Central Land Council

2.12      The overview section of the Central Land Council's (CLC) annual report includes accounts by the Acting Chair, Mr Francis Kelly, and Director, Mr David Ross. The Acting Chair noted his replacement of Mr Maurie Ryan as Chair, stating that the CLC Executive had stood down Mr Ryan as a delegate and called a special council meeting to be held in September 2014.[10] The Director's report also noted Mr Ryan's suspension by the CLC Executive, noting that:

His suspension follows an independent investigation into his behaviour...Despite these distractions the Council has worked hard to efficiently achieve its statutory functions and protect the rights and interests of Aboriginal people living in the bush.[11]

2.13      These reports note some of the challenges the CLC has dealt with as well as highlighting successes, including the community development program and the ranger program. A highlighted project was the opening of a swimming pool by the traditional owners at Mutitjulu. The Acting Chair noted that:

They planned it and paid for it with their rent money from the Uluru–Kata Tjuta National Park and Aboriginals Benefit Account (ABA) money and they have saved up enough to run it until 2017. That means that, unlike many other communities, they do not have to beg the government to keep their pool open. That is self-determination.[12]

2.14      The report complies with the requirements under the Authorities Reporting Orders, including a compliance index. The compliance index also includes page reference numbers for parts of the report which comply with the requirements under the Aboriginal Land Rights (Northern Territory) Act 1976 (ALR Act).

Anindilyakwa Land Council

2.15      The Chairman's and Chief Executive Officer's messages at the beginning of the Anindilyakwa Land Council (ALC) Annual Report 2013-14 both refer to the extensive restructuring processes undertaken during the reporting year to ensure that the ALC is operating efficiently and effectively. It was noted that the new structure implements reforms under the 15 Year Strategic Plan, the Deloitte review of the ALC which was completed in 2013, and subsequent legal advice on previous internal governance and financial arrangements, particularly in relation to the ALC's relationship with the Groote Eylandt and Bickerton Island Enterprises Aboriginal Corporation.[13]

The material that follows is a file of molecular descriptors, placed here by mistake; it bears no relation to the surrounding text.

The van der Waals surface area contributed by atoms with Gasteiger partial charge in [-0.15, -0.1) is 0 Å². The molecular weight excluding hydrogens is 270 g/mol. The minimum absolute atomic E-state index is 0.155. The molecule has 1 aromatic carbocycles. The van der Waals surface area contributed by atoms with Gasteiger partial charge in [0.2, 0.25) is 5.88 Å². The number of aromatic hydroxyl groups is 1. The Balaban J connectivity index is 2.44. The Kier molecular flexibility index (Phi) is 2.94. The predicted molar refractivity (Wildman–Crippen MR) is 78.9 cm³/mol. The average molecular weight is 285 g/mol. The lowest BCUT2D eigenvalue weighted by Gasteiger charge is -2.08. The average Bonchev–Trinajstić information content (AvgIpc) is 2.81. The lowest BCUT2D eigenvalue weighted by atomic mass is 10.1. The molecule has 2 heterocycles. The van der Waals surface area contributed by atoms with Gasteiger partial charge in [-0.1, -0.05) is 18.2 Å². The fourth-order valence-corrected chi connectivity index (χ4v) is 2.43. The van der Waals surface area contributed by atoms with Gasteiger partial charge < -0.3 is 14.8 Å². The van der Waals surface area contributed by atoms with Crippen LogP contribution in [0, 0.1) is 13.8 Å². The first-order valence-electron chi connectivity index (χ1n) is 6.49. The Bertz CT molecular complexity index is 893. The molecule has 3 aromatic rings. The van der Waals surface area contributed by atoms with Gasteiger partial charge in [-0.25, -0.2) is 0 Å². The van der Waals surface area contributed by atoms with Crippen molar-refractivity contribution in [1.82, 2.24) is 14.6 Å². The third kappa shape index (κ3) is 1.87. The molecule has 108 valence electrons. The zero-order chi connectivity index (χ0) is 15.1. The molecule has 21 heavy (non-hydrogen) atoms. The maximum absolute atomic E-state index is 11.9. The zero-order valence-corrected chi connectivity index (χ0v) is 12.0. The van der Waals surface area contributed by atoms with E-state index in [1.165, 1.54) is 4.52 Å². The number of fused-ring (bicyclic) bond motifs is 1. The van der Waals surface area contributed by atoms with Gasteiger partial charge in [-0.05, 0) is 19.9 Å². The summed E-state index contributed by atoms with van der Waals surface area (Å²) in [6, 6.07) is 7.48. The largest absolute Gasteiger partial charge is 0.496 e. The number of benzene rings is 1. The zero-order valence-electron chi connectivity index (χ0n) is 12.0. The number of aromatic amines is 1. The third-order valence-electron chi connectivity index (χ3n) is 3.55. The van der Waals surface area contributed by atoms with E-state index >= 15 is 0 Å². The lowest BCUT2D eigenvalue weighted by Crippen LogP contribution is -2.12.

2.16      The Chief Executive Officer, Mr Mark Hewitt, elaborated on the benefits of the new structure:

The new operating environment allows ALC to focus on supporting all Aboriginal Corporations operating across the Groote Archipelago, working collaboratively in an Anindilyakwa Chamber of Commerce to better coordinate key investments, programs and projects, matched to organisations strengths.[14]

2.17      The report presents information about the ALC's activities and performance against a specified outcome and a set of six outputs. It is an informative report which provides a good summary of the main activities of the ALC for 2013-14.

2.18      The report complies with the requirements set out in the Authorities Reporting Orders, including the inclusion of a compliance index. Also included was compliance index to the reporting requirements under the ALR Act.[15]

Outback Stores Pty Ltd

2.19      Outback Stores Pty Ltd is a wholly owned Commonwealth company and prepares its annual report in accordance with requirements of the CAC Act, the Commonwealth Companies (Annual Reporting) Orders 2011 (Companies Reporting Orders), and the Corporations Act 2001.

2.20      The 2013-14 annual report is an informative document and includes the required information under the Companies Reporting Orders, including the mandatory compliance index for ease of reference. The information presented is concise and provides a good overview of the activities, challenges and achievements of the company for the year under review.

2.21      The Chairman, Mr Stephen Bradley, and the Chief Executive Officer, Mr Steve Moore, in their reports, both noted the company's operating profit of $123,219 for 2013-14. Also highlighted, was the addition of six new stores to the group during the year.[16]

2.22      The financial statements received an unqualified audit report, however, there was an 'emphasis of matter' noted.[17] This matter, referred to in Chapter 1 of this report, concerned the failure of Outback Stores to disclose a related party transaction with the Arnhem Land Progress Aboriginal Corporation for the provision of information technology services since 2009.[18] The Outback Stores report addressed this issue and noted that: